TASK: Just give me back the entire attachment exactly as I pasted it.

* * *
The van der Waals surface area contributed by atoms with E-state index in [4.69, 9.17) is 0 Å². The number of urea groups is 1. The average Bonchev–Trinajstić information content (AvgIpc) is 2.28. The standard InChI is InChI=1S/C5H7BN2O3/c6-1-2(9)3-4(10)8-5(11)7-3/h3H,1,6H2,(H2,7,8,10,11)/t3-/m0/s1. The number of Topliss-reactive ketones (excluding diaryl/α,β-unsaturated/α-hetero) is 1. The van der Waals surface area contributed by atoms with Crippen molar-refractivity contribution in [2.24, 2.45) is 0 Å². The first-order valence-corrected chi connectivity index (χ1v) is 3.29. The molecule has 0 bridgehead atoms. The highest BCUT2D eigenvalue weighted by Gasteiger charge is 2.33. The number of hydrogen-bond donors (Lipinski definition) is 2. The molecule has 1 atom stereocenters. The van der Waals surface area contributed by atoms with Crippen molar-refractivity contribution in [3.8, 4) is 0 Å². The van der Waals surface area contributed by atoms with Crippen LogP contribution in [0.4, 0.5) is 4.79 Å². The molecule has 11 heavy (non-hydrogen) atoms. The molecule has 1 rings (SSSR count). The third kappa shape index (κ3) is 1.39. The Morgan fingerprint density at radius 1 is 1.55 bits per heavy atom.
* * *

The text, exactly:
The van der Waals surface area contributed by atoms with E-state index in [4.69, 9.17) is 0 Å². The number of urea groups is 1. The average Bonchev–Trinajstić information content (AvgIpc) is 2.28. The standard InChI is InChI=1S/C5H7BN2O3/c6-1-2(9)3-4(10)8-5(11)7-3/h3H,1,6H2,(H2,7,8,10,11)/t3-/m0/s1. The number of Topliss-reactive ketones (excluding diaryl/α,β-unsaturated/α-hetero) is 1. The van der Waals surface area contributed by atoms with Crippen molar-refractivity contribution in [2.24, 2.45) is 0 Å². The first-order valence-corrected chi connectivity index (χ1v) is 3.29. The molecule has 0 bridgehead atoms. The highest BCUT2D eigenvalue weighted by Gasteiger charge is 2.33. The number of hydrogen-bond donors (Lipinski definition) is 2. The molecule has 1 atom stereocenters. The van der Waals surface area contributed by atoms with Crippen molar-refractivity contribution in [3.8, 4) is 0 Å². The van der Waals surface area contributed by atoms with Crippen LogP contribution in [0.4, 0.5) is 4.79 Å². The molecule has 11 heavy (non-hydrogen) atoms. The molecule has 1 rings (SSSR count). The third kappa shape index (κ3) is 1.39. The Morgan fingerprint density at radius 1 is 1.55 bits per heavy atom.